Those who may be persuaded that they will be better off if “others” are punished should be wary of the collateral damage from these financial grenades. When it comes to taxes, slippery slopes are the rule.

In Pursuit of Exceptionalism

What is the origin of the idea “American Exceptionalism”? Most Americans’ belief in this is based on a reflexive veneration of the revolutionary war coupled with good old-fashioned team spirit. If pushed further to justify their feelings they may fall back on the claim that this exceptionalism comes from the many and superior accomplishments of its citizens in sports, science, business, warfare, and on and on. But to paraphrase Yoda, “zip codes not make one great.” History is replete with individuals from all over the globe who have achieved great deeds. 

America is not exceptional because our neighbors are nice folk or because its residents have achieved laudable feats, but rather it is exceptional because it is more than a mere country – it is an idea and ideal. It is the political incarnation of the concept that the negative rights of the individual trump all other concerns. Period. Life, liberty, and the pursuit of happiness exist only to the extent that ideal is respected. Governments and constitutions do not GRANT negative rights. They are inherent and inalienable to our being. Constitutions/governments are but mere tools to protect these rights. One does not protect something by injuring it. Regrettably the United States government has been injuring the very thing it was established to protect since its inception (see: Alien & Sedition Acts, slavery, etc.). It has only gotten worse since – “like sands through the hourglass”, so are the injuries against liberty.

Some will insist that despite these failures it is still the freest country in the world, although that is demonstrably false based on its ever-falling rank (17th) in the Cato Human Freedom Index (and similar indices). Freedom should be graded on an absolute scale, not a curve. A country that permits the practice of civil asset forfeiture, criminalizes victimless activities, requires state permission to employ or be employed, confiscates wealth solely for the punitive goal of ensuring “fairness”, and that pre-emptively invades other countries resulting in the deaths of millions of innocent civilians; such a country is not the ideal and is far from being great.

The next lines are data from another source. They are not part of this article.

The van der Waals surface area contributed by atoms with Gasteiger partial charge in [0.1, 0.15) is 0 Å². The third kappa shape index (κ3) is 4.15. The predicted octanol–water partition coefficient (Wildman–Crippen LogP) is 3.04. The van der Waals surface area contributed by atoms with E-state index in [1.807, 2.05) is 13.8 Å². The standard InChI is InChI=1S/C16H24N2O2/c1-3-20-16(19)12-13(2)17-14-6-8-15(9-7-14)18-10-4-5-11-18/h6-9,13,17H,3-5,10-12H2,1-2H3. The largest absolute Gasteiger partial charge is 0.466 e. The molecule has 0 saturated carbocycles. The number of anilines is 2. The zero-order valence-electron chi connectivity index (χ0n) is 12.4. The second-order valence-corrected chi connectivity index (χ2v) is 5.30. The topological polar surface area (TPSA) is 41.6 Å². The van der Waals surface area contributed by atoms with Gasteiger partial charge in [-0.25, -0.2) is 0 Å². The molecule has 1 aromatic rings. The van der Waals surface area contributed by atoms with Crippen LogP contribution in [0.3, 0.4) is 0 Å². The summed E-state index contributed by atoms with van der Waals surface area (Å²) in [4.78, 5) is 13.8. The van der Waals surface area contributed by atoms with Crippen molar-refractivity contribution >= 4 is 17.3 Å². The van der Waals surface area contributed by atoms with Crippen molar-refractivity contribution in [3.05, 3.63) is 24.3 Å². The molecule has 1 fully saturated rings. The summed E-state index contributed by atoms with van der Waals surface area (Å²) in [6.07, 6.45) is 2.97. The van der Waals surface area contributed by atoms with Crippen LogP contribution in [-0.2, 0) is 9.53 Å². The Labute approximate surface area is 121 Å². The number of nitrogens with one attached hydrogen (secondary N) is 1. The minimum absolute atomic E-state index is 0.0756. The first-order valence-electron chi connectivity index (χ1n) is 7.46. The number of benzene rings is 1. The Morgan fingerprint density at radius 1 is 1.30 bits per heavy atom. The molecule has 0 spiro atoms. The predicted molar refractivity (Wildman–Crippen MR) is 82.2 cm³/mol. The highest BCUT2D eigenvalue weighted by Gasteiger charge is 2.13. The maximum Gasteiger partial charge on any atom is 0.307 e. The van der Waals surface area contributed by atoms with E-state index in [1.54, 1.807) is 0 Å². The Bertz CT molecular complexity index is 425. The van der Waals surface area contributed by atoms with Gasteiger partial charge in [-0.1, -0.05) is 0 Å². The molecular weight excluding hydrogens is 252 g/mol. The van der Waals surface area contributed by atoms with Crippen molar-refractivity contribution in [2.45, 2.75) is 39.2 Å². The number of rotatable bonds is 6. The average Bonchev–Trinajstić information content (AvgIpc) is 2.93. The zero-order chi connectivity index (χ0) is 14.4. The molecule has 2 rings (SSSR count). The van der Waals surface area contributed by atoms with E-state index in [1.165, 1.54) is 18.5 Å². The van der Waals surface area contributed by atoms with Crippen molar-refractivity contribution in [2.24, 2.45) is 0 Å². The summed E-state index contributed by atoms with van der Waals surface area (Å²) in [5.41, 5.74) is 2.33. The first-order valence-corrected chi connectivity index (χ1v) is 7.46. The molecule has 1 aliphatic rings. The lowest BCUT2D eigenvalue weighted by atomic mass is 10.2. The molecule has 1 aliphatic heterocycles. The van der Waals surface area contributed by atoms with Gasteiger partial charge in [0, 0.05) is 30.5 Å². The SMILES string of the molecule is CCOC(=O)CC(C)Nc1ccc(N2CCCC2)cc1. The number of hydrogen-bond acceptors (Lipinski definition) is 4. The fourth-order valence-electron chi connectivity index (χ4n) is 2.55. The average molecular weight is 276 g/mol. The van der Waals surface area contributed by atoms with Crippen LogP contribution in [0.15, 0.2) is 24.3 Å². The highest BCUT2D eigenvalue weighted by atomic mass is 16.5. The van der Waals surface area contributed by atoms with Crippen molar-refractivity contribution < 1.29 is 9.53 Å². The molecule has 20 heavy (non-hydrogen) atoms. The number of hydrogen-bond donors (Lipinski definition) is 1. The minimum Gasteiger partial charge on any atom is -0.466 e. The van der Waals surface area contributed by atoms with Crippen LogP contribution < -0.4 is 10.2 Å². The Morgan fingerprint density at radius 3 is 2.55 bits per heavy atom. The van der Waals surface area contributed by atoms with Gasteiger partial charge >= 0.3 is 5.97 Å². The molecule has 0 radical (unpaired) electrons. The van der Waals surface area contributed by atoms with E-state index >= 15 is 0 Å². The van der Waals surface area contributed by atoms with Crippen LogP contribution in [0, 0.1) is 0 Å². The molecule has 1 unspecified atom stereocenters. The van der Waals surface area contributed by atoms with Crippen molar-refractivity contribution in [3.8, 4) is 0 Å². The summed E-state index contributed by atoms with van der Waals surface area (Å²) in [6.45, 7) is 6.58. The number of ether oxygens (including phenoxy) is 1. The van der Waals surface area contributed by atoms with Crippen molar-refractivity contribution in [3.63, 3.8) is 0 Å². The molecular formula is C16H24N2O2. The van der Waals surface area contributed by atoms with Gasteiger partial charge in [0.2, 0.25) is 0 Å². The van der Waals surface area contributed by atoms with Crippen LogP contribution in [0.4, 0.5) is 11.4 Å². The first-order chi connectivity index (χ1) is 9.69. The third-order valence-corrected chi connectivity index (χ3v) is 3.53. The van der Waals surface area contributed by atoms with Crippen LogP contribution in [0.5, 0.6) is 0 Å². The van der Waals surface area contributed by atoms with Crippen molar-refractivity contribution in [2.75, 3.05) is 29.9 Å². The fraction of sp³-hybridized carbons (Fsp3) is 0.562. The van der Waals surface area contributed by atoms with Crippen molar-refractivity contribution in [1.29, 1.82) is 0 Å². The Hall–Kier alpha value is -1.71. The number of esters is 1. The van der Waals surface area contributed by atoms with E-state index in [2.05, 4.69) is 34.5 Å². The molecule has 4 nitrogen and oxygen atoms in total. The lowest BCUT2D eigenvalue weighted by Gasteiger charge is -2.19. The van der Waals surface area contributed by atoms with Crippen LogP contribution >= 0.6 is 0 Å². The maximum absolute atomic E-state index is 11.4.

Indeed, even one of the most basic cherished freedoms, the freedom of speech, is under attack from the left and the right. Congress is presently trying to make it a criminal offense to boycott Israel. That pesky 1stamendment was in the way but they seem to have found a work around. Stay tuned. Meanwhile in New York City it is now a criminal offense ($250k fine) to repeatedly “mis-gender” someone by using the “wrong” pronoun when addressing them. Sure, people should be nice and respectful, but likewise it should not be a criminal offense to say mean things. Allowing speech to be criminalized because someone else does not like its content or it hurts someone’s feelings utterly disembowels the 1stAmendment.

“We don’t have freedom of speech so we can talk about the weather.  We have the 1st Amendment so that we can say very controversial things.” – Ron Paul

The greatness of the American ideal exists anywhere people acknowledge that what their neighbor does is none of their business and that when conflict arises it should be dealt with by an equivalent level of reciprocal force or mediation. Respecting this ideal means acknowledging that all interactions must be voluntary. Wherever this ideal is respected can rightfully be called “American”. In such places “America” will firmly take root and those that live there will enjoy the promise of what America should have been: a place where one is free to pursue their own happiness free of authoritarian busybodies. 

P.S. And no, the fantasy of the “social contract” does not magically make every state intrusion into our lives “voluntary”